As children we're treated to a lot of stories that nicely wrap everything up with a perfectly harmonious conclusion. But by the time adulthood rolls around, most of us realize those are the endings of fairy tales only. Reality is a whole other story. That's what compelled Mackenzie Suter to explore what the "happily ever after" in her favorite Disney movies really meant. The result is her new play Dr. Phil Presents Happily Ever After, showing for two nights at the IndyFringe Basile Theatre.
Dr. Phil Presents is a decidedly adult (16 and older) play. It turns out these princes and princesses have developed some rather bizarre and off-color mental conditions since we last heard from them. As Dr. Phil drawls out platitudes, Aladdin struggles with OCD and Belle finds she preferred her prince the way she met him: beastly.
This bawdy clash of Disney and daytime TV is Suter's first play as a writer and as a director, though not her first time in the theater. "I did a lot of technical theater in high school," says Suter. "I was actually a stage manager for one play, but afterwards I said 'I'm never doing this again!'"
Beech Grove High School was where she met most of the cast playing these wild characters, and it's the long friendships that she credits with making the play so funny. "I've learned that comedy isn't a one-person thing. You're never too funny to add someone else," says Suter. "It's collaboration, always. I have the best group too; they are so naturally funny."
The cast might have to be friends with Suter to go along with their roles. Her identical twin sister is playing Aladdin's pregnant bride, Princess Jasmine, while Erin Finecy is playing Snow White, whose unsurprising vice is polyamory.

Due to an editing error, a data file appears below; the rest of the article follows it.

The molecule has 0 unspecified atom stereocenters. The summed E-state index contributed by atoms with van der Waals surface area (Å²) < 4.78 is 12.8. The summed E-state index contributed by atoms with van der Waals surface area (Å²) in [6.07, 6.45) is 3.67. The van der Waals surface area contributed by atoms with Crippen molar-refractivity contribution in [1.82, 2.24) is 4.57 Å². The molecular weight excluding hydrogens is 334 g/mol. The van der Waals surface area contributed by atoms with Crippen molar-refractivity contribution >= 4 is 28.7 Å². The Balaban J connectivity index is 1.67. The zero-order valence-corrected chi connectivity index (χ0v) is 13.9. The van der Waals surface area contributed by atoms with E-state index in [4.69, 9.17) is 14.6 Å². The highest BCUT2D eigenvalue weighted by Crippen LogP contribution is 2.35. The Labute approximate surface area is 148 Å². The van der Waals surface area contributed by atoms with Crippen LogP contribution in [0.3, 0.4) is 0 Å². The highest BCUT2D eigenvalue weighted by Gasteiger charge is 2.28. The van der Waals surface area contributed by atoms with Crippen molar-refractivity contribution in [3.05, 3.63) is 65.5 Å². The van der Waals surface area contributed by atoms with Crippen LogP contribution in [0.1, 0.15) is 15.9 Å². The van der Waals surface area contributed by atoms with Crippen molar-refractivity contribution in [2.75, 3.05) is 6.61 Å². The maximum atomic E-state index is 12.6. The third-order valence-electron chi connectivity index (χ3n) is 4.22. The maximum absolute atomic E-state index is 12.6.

"She has nine husbands," Suter explains. "Prince Florian, who she marries in the movie, all seven of the dwarfs and some random guy named Kevin."
Suter is well aware that the themes of Dr. Phil Presents are suggestive, and she's honest about the kind of comedy she's doing. "It's just meant to be funny," she says. "You're not supposed to sit and think about it. It's slapstick and it's crude, and it's just supposed to be funny. There's no moral or point to it."
If the topics weren't enough to make you nervous, consider the fact that audience participation is a significant part of the show. Beyond simple warm-ups involving the crowd, certain characters will leap, literally, off the stage and into the laps of an audience member who Suter hopes will laugh along.
She was inspired to do the play at the fringe after reading Mindy Kaling's Is Everyone Hanging Out Without Me. Kaling's big break came from playing Ben Affleck in the show Matt & Ben, which first premiered at Chicago's fringe.
She's also a huge fan of Tina Fey. She points out that Chicago has The Second City, and Los Angeles has The Groundlings, but Indianapolis doesn't really have a collective for sketch comedy. If Dr. Phil Presents is successful, Suter hopes to lay the groundwork for something to let young comedians and actors get together in the Circle City.
She doesn't want to get ahead of herself though--there is still a play to run. Rehearsals are taking place in her apartment while the Fringe is busy with other shows. And while they're all enjoying themselves in the process, they have one goal in mind.
"We want to make people laugh," Suter says. "If we can make people laugh, then I will be completely satisfied."
Stop by the Fringe to snag tickets for the Nov. 22 or 23 show, or order tickets online.